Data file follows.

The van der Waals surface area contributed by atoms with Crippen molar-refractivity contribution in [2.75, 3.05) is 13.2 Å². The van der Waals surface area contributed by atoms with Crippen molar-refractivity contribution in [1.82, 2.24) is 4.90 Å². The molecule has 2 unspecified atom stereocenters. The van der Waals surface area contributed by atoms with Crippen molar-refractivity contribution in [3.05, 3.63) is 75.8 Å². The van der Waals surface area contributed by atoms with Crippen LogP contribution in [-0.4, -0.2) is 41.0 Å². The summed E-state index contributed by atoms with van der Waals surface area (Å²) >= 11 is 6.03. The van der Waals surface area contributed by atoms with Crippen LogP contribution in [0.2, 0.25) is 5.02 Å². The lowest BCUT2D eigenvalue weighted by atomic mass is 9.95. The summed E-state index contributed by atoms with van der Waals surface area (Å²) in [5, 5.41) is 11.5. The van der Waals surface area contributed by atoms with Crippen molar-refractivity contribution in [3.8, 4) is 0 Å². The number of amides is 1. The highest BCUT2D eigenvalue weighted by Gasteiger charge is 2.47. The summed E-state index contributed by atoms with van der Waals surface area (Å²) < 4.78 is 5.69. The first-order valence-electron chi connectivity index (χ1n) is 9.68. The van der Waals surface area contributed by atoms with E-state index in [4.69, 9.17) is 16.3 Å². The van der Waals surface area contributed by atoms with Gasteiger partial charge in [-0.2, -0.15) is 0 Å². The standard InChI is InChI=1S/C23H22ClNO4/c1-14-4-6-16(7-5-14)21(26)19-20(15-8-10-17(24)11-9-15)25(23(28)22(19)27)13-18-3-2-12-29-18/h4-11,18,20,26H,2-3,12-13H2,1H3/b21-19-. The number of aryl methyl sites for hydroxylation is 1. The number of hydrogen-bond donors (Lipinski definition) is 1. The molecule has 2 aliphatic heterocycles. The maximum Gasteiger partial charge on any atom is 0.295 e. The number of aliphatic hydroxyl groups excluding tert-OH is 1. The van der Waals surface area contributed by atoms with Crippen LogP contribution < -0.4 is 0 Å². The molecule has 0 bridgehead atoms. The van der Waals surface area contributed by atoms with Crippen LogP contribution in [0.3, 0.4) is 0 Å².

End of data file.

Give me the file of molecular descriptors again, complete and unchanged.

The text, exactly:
The van der Waals surface area contributed by atoms with Crippen molar-refractivity contribution in [2.75, 3.05) is 13.2 Å². The van der Waals surface area contributed by atoms with Crippen molar-refractivity contribution in [1.82, 2.24) is 4.90 Å². The molecule has 2 unspecified atom stereocenters. The van der Waals surface area contributed by atoms with Crippen molar-refractivity contribution in [3.05, 3.63) is 75.8 Å². The van der Waals surface area contributed by atoms with Crippen LogP contribution in [-0.4, -0.2) is 41.0 Å². The summed E-state index contributed by atoms with van der Waals surface area (Å²) >= 11 is 6.03. The van der Waals surface area contributed by atoms with Crippen LogP contribution in [0.2, 0.25) is 5.02 Å². The lowest BCUT2D eigenvalue weighted by atomic mass is 9.95. The summed E-state index contributed by atoms with van der Waals surface area (Å²) in [5, 5.41) is 11.5. The van der Waals surface area contributed by atoms with Crippen molar-refractivity contribution in [3.8, 4) is 0 Å². The number of amides is 1. The highest BCUT2D eigenvalue weighted by Gasteiger charge is 2.47. The summed E-state index contributed by atoms with van der Waals surface area (Å²) < 4.78 is 5.69. The first-order valence-electron chi connectivity index (χ1n) is 9.68. The van der Waals surface area contributed by atoms with E-state index in [4.69, 9.17) is 16.3 Å². The van der Waals surface area contributed by atoms with Gasteiger partial charge in [-0.2, -0.15) is 0 Å². The standard InChI is InChI=1S/C23H22ClNO4/c1-14-4-6-16(7-5-14)21(26)19-20(15-8-10-17(24)11-9-15)25(23(28)22(19)27)13-18-3-2-12-29-18/h4-11,18,20,26H,2-3,12-13H2,1H3/b21-19-. The number of aryl methyl sites for hydroxylation is 1. The number of hydrogen-bond donors (Lipinski definition) is 1. The molecule has 2 aliphatic heterocycles. The maximum Gasteiger partial charge on any atom is 0.295 e. The number of aliphatic hydroxyl groups excluding tert-OH is 1. The van der Waals surface area contributed by atoms with Crippen LogP contribution < -0.4 is 0 Å². The molecule has 0 bridgehead atoms. The van der Waals surface area contributed by atoms with Crippen LogP contribution in [0.3, 0.4) is 0 Å².